MORICE EYEING RENNES FUTURE
Just last year, Max Morice found himself a freshman at Yale University, trying to carve out a balance between the commitments of playing for the soccer team and navigating the school's tough academic slate.
But after signing a one-year contract in May with Stade Rennais F.C. of France's Ligue 1, Morice will only have the first of those two issues to deal with from now on. That challenge, however, will be an entirely new beast, as he'll leave the 101 classes behind and head straight to the advanced seminars of professional soccer.
Morice told Yanks Abroad that he had had a trial with Rennes back in the summer of 2011 before heading off to Yale, and he returned in March of this year for another shot. The St. Paul native would be offered a deal two months later, but, despite the great opportunity that lay front of him, the choice to leave Yale was not an easy one to make.
"It was a really tough decision, because I really liked Yale," he said. "I had great coaches, a great team, and it's obviously an amazing university. So it was a tough decision, but it's been my dream since I was a little kid to play professionally in Europe."
That dream first began to grow within Morice thanks to his father, Pierre, who played for several teams in Ligue 1 during his playing days, including seven seasons for current Ligue 2 side FC Nantes.
Growing up with a professional soccer player in the house spurred on the young Morice to try to follow in his dad's footsteps, a path that has led him back to the same country where his father grew up and plied his trade.
"He's been my coach since I was a kid, [and] I definitely wouldn't be here if it weren't for him," said Morice. "He's taught me most of what I know. He was my idol when I was [younger], and that obviously made me want it more."
And that hunger has helped put him right on the doorstep of top flight European soccer.
A left midfielder last year for Yale, Morice said that he has been moved to the backline since arriving in France, being deployed now for Rennes more as an attack-minded wingback. He noted that he will be playing primarily with the reserves during the 2012-13 campaign, but if he impresses, he could work his way up before the season is over.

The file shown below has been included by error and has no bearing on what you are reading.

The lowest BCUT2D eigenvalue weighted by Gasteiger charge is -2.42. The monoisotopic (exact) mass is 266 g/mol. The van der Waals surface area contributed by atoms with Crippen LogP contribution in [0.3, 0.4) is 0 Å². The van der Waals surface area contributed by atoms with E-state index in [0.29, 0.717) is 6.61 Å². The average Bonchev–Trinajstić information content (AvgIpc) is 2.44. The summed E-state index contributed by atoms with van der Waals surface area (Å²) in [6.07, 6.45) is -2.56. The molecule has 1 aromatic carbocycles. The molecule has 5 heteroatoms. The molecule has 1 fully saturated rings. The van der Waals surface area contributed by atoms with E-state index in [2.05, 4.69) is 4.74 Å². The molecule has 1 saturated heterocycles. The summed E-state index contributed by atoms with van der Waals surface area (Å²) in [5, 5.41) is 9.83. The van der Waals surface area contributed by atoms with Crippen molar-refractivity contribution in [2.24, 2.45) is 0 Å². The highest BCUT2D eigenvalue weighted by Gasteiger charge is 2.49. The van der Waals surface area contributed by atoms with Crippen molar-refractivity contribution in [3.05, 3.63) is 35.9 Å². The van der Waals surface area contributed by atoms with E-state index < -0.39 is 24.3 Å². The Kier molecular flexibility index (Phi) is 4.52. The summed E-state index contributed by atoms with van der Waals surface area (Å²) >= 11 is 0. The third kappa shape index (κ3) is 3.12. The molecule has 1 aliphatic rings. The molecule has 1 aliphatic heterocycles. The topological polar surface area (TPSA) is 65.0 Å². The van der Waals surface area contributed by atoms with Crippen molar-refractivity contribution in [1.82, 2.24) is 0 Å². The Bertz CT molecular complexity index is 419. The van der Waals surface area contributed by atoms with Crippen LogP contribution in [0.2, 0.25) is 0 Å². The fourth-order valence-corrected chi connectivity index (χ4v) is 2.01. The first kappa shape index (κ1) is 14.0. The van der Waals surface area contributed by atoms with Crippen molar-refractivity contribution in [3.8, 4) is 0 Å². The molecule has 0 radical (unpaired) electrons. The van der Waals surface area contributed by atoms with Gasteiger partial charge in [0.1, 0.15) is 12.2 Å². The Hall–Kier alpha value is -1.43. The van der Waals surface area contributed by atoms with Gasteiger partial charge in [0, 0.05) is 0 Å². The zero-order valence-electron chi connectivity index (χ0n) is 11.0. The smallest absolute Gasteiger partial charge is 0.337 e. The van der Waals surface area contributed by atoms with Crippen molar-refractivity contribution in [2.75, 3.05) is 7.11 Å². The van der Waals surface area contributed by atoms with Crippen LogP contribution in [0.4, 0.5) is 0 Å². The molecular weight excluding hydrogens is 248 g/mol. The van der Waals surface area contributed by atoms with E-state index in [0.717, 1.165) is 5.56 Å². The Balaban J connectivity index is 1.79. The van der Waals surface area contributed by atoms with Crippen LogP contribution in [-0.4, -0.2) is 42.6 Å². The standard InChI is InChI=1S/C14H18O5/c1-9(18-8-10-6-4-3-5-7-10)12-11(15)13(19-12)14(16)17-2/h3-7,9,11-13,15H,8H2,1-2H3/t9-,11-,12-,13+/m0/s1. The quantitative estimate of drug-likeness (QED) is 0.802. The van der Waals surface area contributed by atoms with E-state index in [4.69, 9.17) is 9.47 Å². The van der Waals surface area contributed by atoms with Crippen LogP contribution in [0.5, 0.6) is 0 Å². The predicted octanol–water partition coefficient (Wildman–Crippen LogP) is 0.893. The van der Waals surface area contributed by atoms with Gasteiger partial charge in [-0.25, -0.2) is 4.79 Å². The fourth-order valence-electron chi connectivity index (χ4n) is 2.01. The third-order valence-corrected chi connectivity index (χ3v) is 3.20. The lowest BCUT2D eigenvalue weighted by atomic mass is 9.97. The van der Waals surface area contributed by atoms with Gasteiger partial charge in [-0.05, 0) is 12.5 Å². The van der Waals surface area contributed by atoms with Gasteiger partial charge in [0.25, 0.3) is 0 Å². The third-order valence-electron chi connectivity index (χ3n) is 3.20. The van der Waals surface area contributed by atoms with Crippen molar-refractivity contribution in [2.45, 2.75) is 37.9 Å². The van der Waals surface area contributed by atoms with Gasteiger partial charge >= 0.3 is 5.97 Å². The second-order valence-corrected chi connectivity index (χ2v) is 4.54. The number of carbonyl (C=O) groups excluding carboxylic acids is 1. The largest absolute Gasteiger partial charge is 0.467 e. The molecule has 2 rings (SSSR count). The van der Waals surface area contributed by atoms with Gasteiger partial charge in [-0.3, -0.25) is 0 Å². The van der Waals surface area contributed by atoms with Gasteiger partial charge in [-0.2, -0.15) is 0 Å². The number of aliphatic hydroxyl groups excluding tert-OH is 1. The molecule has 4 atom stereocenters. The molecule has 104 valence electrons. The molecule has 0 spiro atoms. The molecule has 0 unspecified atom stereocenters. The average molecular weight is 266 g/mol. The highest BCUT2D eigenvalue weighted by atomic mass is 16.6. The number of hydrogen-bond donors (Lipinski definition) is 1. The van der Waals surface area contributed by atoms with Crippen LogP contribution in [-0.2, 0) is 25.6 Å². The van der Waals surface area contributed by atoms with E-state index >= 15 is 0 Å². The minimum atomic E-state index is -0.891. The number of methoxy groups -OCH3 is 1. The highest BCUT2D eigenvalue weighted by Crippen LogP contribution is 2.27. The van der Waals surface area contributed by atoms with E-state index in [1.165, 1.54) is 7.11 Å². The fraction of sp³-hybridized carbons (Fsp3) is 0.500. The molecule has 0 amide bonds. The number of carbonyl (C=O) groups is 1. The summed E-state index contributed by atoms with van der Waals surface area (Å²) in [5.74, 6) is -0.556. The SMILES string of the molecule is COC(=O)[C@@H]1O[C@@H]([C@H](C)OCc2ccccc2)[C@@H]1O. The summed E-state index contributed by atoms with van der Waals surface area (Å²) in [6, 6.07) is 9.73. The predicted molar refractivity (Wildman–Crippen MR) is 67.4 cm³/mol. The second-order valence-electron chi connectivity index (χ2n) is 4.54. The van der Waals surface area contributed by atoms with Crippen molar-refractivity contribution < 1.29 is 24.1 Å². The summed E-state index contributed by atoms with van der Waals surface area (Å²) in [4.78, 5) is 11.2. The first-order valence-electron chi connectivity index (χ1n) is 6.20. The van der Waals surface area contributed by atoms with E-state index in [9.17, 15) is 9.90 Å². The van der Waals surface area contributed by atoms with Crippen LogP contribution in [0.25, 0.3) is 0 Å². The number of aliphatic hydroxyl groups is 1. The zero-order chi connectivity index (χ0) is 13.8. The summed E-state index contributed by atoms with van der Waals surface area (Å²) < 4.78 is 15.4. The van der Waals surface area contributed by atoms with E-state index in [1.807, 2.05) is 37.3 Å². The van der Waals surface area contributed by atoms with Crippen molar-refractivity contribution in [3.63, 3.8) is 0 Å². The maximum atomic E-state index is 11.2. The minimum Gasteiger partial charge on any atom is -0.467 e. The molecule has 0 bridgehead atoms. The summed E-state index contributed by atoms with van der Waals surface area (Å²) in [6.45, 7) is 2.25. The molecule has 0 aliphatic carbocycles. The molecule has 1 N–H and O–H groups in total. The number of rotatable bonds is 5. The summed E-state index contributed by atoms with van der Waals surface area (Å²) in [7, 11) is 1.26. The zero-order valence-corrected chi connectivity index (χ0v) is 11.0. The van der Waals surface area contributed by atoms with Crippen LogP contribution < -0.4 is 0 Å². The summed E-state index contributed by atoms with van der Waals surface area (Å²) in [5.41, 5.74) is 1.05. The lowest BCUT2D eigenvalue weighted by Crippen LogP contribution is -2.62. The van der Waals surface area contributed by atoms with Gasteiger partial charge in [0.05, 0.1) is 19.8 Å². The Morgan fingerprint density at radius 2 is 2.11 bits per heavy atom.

So, while the insecurity that comes along with short contracts is often tough for athletes, a levelheaded Morice explained that he is ready just to leave everything he has on the field and see what happens.
"On a one-year deal, I have to prove to the coaches and to the club that I can play in the first division," he said. "There's a few younger players on the pro team that don't usually play in all the matches but [that] practice with the first team, so realistically, this year, that's my goal."
And if he does end up training with French international Yann M'Vila and the rest of the Rennes first team, a U.S. U20 call-up could very well be in the offing for the 19-year-old. Morice has yet to feature for any of the American youth national teams, but with Terrence Boyd getting senior-team appearances while still playing for the Borussia Dortmund reserves, it would seem likely that the former Bulldog will be hearing from Tab Ramos some time soon.
When the idea was brought up, he did not hide his excitement at the thought of getting the opportunity to don the Stars and Stripes.
"I mean I haven't really thought about it that much, but it would be amazing. I would love to wear the U.S. jersey some day. If that ever happens, I would be honored," Morice said.
With a new soccer dream in mind, then, the Minnesotan is looking to make an impression at USMNT captain Carlos Bocanegra's old stomping grounds. The ivy-covered walls of Yale behind him, Morice now looks toward what could potentially be a very bright future.